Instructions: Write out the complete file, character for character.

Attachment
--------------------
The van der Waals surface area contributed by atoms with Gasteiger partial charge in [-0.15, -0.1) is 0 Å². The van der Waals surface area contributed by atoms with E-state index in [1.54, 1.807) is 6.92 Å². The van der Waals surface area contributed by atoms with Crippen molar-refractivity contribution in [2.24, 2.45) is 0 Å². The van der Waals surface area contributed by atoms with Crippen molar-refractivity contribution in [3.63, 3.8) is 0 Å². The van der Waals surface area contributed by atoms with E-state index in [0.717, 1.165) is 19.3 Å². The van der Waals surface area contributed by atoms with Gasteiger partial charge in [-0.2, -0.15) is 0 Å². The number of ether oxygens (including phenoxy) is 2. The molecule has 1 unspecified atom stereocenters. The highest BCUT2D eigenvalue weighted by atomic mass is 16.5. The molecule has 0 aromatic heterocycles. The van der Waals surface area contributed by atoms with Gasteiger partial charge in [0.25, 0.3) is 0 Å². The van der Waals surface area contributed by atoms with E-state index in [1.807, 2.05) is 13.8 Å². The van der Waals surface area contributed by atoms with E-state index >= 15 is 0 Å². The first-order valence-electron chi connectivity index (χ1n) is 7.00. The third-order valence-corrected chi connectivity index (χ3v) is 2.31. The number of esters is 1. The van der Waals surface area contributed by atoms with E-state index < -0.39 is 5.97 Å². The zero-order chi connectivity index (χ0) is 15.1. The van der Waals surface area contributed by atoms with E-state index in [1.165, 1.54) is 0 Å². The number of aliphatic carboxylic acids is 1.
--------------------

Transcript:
The van der Waals surface area contributed by atoms with Gasteiger partial charge in [-0.15, -0.1) is 0 Å². The van der Waals surface area contributed by atoms with E-state index in [1.54, 1.807) is 6.92 Å². The van der Waals surface area contributed by atoms with Crippen molar-refractivity contribution in [2.24, 2.45) is 0 Å². The van der Waals surface area contributed by atoms with Crippen molar-refractivity contribution in [3.63, 3.8) is 0 Å². The van der Waals surface area contributed by atoms with E-state index in [0.717, 1.165) is 19.3 Å². The van der Waals surface area contributed by atoms with Gasteiger partial charge in [-0.2, -0.15) is 0 Å². The number of ether oxygens (including phenoxy) is 2. The molecule has 1 unspecified atom stereocenters. The highest BCUT2D eigenvalue weighted by atomic mass is 16.5. The molecule has 0 aromatic heterocycles. The van der Waals surface area contributed by atoms with Gasteiger partial charge in [0.25, 0.3) is 0 Å². The van der Waals surface area contributed by atoms with E-state index in [1.807, 2.05) is 13.8 Å². The van der Waals surface area contributed by atoms with E-state index >= 15 is 0 Å². The first-order valence-electron chi connectivity index (χ1n) is 7.00. The third-order valence-corrected chi connectivity index (χ3v) is 2.31. The number of esters is 1. The van der Waals surface area contributed by atoms with E-state index < -0.39 is 5.97 Å². The zero-order chi connectivity index (χ0) is 15.1. The van der Waals surface area contributed by atoms with E-state index in [1.165, 1.54) is 0 Å². The number of aliphatic carboxylic acids is 1.